Adventure Gamers Awards
One element that some players may find less welcome is a stealth/action segment towards the end of the story’s first act. Here hazmat-suited health workers moving through Yelltown need to be avoided. You must time your movements appropriately to sneak through the paths the workers follow. Getting caught causes the sequence to restart from the beginning after a short cinematic. Fortunately, this section isn’t very long and the game gives you a fair amount of leeway in making it past the patrollers.
An odd minigame comes between each of the game’s five acts. For some reason, at these points you must complete a kind of hacking puzzle in which several file folders are shown on a computer display. A beam of light enters from one side of the display and can be routed around using little symbols such as corners and T intersections that are scattered about the screen. You must rotate these symbols so that the beam of light travels and splits around the playing field in order to connect to all of the folders. These puzzles get progressively more challenging as the game goes on, although they have no connection to the events of the overall story as far as I can tell. While Harper’s a handyman he isn’t a hacker, so it’s unclear even as to whom you’re playing at these times. They’re fun and challenging diversions in their own right, but their inclusion seems to be to a substitute for loading screens rather than as an integrated part of the narrative.
There’s a good variety of activities in Unforeseen Incidents and – weird hacking bits aside – most of the time you will have multiple puzzles ongoing. Given the depth and complexity of some of the objectives, this is a really welcome feature as it provides you the opportunity to switch what you’re working on if you get stuck. I never found myself getting completely bogged down in my 12 hours of play time, but it was useful to clear my thoughts on one puzzle by switching to another from time to time. An exception to this occurs when you reach the hidden cult headquarters. Here the game becomes very linear and although there are a fair number of rooms in the secret base, there isn’t much to do in them. This particular stretch occurs near the end of the game and feels especially empty given how much there is to do in the earlier acts.
I found the ending itself was also a little disappointing after how well the rest of the experience had been executed. Here the many clichés begin piling up as the villains reveal the details of their plot. It’s not quite accurate to say that the ending is rushed, as it does wrap up all of the major story threads in a reasonable fashion. However, exposition comes thick and fast, with a few moments that go for genuine emotion and some scenes that are meant to ratchet up the tension, all capped off with a touch of light comedy. It’s a lot of stuff all at once that causes the tone to swing far too rapidly. The result is that most of the climactic moments don’t land with the impact that they really should. It’s not a bad ending, but it’s not a great one either.
What is great is the voice acting. Unforeseen Incidents has a wide array of characters and even the bit parts have been appropriately looked after. The voices have all been matched well to the character designs, and whether it’s the serious Ranger Jervis, the sarcastic Helliwell, a sweet roadside restaurant owner or an insecure cultist, they all leave an impression that lasts longer than their time on screen. Of particular note is Harper himself. Listening to his comments is a lot of fun as his voice gets shriller when he panics and deepens when he’s trying to sound manly. This isn’t a comedic game but Harper has a nice sense of humour about things, even when he’s frightened or angry.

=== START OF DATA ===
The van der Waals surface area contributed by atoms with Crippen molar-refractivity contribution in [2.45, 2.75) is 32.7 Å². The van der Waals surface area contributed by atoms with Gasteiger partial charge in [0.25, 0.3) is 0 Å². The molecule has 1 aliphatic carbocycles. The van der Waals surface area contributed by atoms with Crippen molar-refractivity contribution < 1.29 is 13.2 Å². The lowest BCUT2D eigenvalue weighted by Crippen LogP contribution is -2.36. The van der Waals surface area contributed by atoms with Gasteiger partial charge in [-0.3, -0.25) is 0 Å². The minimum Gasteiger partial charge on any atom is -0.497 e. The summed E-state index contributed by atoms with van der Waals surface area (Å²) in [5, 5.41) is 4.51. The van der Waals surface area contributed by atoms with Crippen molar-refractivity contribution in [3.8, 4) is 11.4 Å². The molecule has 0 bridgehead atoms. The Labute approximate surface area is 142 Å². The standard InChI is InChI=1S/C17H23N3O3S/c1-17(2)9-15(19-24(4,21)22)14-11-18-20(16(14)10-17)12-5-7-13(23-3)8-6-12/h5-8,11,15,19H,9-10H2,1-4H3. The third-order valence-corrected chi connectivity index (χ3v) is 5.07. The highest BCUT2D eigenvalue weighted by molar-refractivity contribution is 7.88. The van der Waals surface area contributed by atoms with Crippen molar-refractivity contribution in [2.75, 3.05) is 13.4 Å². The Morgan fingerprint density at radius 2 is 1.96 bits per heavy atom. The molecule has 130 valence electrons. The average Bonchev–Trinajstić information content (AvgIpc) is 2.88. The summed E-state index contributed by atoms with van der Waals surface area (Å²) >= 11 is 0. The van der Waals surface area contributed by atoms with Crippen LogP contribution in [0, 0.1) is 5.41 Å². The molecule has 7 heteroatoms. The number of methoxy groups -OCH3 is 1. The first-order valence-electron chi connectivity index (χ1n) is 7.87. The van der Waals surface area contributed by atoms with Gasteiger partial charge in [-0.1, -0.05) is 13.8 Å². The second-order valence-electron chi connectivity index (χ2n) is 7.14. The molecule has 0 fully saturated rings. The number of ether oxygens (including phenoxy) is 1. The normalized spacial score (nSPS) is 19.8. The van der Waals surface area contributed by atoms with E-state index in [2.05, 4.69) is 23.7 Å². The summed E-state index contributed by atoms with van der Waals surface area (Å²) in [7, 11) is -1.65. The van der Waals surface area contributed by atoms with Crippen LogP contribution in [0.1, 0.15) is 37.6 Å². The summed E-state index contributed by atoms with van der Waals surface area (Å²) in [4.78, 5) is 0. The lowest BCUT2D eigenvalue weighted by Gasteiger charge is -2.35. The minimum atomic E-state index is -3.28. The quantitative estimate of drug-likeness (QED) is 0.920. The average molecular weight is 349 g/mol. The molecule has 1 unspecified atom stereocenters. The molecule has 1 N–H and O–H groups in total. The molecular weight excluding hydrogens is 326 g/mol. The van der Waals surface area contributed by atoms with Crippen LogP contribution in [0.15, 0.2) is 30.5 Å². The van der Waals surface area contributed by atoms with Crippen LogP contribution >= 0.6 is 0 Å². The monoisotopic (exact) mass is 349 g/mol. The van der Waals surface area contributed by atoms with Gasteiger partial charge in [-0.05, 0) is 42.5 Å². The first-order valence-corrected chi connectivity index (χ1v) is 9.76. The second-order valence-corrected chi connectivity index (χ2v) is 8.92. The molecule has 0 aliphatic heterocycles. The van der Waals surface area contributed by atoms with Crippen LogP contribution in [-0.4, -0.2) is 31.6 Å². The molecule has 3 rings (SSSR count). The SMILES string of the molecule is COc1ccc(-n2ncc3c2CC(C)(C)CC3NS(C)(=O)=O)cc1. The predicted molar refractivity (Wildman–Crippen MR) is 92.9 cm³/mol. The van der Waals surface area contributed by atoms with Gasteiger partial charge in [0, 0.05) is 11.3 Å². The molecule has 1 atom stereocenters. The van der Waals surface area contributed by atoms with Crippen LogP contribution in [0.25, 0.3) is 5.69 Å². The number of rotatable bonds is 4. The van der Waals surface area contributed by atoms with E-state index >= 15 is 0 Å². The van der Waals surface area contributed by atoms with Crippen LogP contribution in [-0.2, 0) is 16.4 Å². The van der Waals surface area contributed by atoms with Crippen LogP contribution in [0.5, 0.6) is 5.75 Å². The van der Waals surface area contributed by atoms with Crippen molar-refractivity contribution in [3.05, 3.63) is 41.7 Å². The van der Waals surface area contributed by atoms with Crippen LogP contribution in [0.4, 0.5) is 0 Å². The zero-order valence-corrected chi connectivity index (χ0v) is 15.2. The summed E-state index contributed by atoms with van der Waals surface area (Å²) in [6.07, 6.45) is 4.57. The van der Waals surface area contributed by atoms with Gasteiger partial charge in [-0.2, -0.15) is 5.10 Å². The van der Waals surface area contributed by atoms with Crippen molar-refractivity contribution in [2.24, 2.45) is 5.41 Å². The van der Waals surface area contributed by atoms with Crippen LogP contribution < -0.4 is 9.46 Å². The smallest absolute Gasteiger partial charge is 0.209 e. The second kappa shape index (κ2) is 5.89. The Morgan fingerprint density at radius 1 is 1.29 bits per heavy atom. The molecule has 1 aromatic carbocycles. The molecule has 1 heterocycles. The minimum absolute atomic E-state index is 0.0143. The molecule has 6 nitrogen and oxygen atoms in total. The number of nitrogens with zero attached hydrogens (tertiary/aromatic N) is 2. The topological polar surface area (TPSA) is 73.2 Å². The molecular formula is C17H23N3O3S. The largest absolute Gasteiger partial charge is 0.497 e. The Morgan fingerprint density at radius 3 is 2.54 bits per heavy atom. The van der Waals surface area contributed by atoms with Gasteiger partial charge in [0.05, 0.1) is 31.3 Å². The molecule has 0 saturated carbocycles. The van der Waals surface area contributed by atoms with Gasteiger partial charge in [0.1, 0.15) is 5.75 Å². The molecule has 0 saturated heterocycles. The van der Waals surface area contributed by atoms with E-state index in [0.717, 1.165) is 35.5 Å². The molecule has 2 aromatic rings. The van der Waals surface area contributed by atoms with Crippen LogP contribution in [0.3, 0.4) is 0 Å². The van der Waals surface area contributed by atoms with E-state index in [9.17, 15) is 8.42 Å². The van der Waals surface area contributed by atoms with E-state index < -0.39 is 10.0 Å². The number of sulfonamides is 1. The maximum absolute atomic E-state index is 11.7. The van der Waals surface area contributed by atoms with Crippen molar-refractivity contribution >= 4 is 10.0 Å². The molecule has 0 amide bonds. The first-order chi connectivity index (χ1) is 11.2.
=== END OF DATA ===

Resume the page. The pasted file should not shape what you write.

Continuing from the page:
The rest of the audio is quite good as well. Musically the game provides different instrumental pieces as you move between locations. Just as the visuals vary by locale, so too does the score, complementing the atmosphere of each area. Sound effects suitable to what you are doing abound throughout. While repairing a beat-up car, various clunks, clanks, and rattles echo around you as you pull out and replace damaged and missing parts. Or you may hear the whine of a hover drone as it’s used to move parcels about on a shipping dock. Even the little details have been accounted for, with Harper’s footsteps crunching across gravel, clicking on pavement, or sighing through grass.
It’s not possible to get stuck in a dead end or die in your travels. Even so, the game boasts a full save system, allowing you to save almost anywhere except during conversation. Ironically, it is a bit of a pity that you can’t save in these situations as there are a few dialog options you can choose that make minor differences later on. For example, when you run into the infected woman early on, you can choose to call in the medical authorities over her protests or not. If you obey her wishes then one of Harper’s neighbours calls the medics instead, so the story continues on its preset course. However, some characters you talk to may be impressed if you called for help or less so if you did not. Or they may approve of you obeying her wishes and are angered if you went against what she wanted.
While a reluctant hero who gets swept into events propelling him towards saving the world is just the tip of the cliché iceberg, Unforeseen Incidents’ excellent visual, audio, and puzzle presentation elevates it above a been-there-done-that experience. The memorable characters are well voiced, and I would welcome the opportunity to spend more time with Harper Pendrell. Overall, I found this to be a fun and entertaining journey and would recommend it to anyone looking for a meaty adventure with puzzles that are just the right level of challenging.